Insects such as butterflies and dragonflies are among the eye catching flying creatures. This beautiful picture is completed by April’s florescence with its iris, gladiolus and orchid species, to only mention the most striking.
Acheloos and Evinos, the two great rivers, have created with their alluvia the wetland complex of Messolonghi, one of the largest in the Mediterranean.
The abundance of food (especially fish) and the region's position on the "West runway" of migratory birds create ideal conditions for the emergence of a significant variety of birds.
The landscape is dominated by the large lagoons of Messolonghi, Etoliko, Klissova and Tholi, the two rivers’ delta that surround them, the scattered limestone hills of Koutsilaris, Katsa and Trikardo, as well as the vast salt marshes and fields among them. The area is bordered to the east by the steep Varassova and to the north by the woodsy Arakynthos.
Compared with the wetland complex Strofylia - Kotychi on the opposite coast of the Gulf of Patras, here, some elements of the landscape are almost absent (forest, reed) while others are on the rise (lagoons, salt marshes). This explains the exceptional character of the avifauna of the region, e.g. the huge number of wintering aquatic birds.
Each season has a lot to offer to the visitor coming here to bird-watch, as around three hundred species have been documented to date. During the spring and autumn many migratory species are definitely passing through the region, though a very good suggestion would be to visit during the winter. A putative crossing of the area, from east to west, could take place in early January.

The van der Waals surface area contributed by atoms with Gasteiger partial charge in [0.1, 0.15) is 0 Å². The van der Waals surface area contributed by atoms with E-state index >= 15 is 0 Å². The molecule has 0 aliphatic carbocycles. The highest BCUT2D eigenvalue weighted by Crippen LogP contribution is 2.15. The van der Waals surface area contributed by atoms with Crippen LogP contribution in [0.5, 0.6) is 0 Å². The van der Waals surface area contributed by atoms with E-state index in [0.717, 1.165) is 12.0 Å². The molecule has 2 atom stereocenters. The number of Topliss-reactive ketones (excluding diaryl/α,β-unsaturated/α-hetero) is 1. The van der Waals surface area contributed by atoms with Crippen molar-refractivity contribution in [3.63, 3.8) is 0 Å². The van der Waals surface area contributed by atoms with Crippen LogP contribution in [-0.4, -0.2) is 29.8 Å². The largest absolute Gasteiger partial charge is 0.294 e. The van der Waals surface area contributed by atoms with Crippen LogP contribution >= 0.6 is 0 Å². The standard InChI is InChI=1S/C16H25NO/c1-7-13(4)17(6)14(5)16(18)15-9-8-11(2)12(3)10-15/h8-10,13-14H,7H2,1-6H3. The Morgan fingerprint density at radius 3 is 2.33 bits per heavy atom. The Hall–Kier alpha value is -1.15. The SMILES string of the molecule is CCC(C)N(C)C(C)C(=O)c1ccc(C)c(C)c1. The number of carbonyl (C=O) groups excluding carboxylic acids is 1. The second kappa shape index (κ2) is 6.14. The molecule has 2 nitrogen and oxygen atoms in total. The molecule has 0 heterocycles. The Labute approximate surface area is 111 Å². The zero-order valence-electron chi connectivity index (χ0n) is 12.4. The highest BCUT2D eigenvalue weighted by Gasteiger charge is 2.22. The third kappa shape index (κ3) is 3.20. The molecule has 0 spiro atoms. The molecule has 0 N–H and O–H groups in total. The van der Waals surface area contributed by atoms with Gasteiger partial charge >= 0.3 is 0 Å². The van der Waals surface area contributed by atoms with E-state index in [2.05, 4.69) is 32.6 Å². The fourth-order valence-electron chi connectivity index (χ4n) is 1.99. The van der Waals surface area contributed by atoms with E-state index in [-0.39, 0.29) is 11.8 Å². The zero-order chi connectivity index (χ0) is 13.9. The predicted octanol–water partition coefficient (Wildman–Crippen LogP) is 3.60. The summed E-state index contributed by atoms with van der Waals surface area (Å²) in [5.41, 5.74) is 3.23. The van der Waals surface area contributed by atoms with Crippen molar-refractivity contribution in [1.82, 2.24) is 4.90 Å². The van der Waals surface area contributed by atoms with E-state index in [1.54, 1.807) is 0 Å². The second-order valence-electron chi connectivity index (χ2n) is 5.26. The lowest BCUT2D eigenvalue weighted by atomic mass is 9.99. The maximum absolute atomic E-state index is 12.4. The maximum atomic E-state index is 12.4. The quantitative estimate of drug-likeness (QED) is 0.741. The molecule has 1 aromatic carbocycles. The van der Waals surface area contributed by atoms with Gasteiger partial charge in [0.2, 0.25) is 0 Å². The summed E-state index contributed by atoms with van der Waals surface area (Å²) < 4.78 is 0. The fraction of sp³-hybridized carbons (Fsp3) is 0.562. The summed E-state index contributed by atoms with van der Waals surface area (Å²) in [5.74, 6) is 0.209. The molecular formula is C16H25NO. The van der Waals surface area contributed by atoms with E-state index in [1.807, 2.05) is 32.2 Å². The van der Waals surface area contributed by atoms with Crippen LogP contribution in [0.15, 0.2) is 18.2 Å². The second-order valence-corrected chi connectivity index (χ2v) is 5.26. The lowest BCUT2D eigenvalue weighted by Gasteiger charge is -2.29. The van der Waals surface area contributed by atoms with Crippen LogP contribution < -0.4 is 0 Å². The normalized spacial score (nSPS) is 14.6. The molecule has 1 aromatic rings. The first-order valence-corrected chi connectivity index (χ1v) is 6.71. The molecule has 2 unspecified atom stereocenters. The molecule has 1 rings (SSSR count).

So we begin from Kryoneri, at the foot of Varassova. To the cliffs, common raptors such as common buzzards (Buteo buteo) and common kestrels (Falco tinnunculus), or even golden eagles (Aquila chrysaetos) and griffon vultures (Gyps fulvus) fly above us. Also, small characteristic birds such as redstarts (Phoenicurus species) and western rock nuthatches (Sitta neumayer), as well as the very rare wallcreeper (Tichodroma muraria).
Simultaneously, through the flooded soils, we might listen to common moorhens (Gallinula chloropus), Cetti's warbler (Cettia cetti) and european penduline tits (Remiz pendulinus). Towards the Gulf of Patras perhaps we’ll see Caspian gulls (Larus cachinnans), black-headed gulls (Chroicocephalus ridibundus) and maybe a lonely common kingfisher (Alcedo atthis) flying along the coast.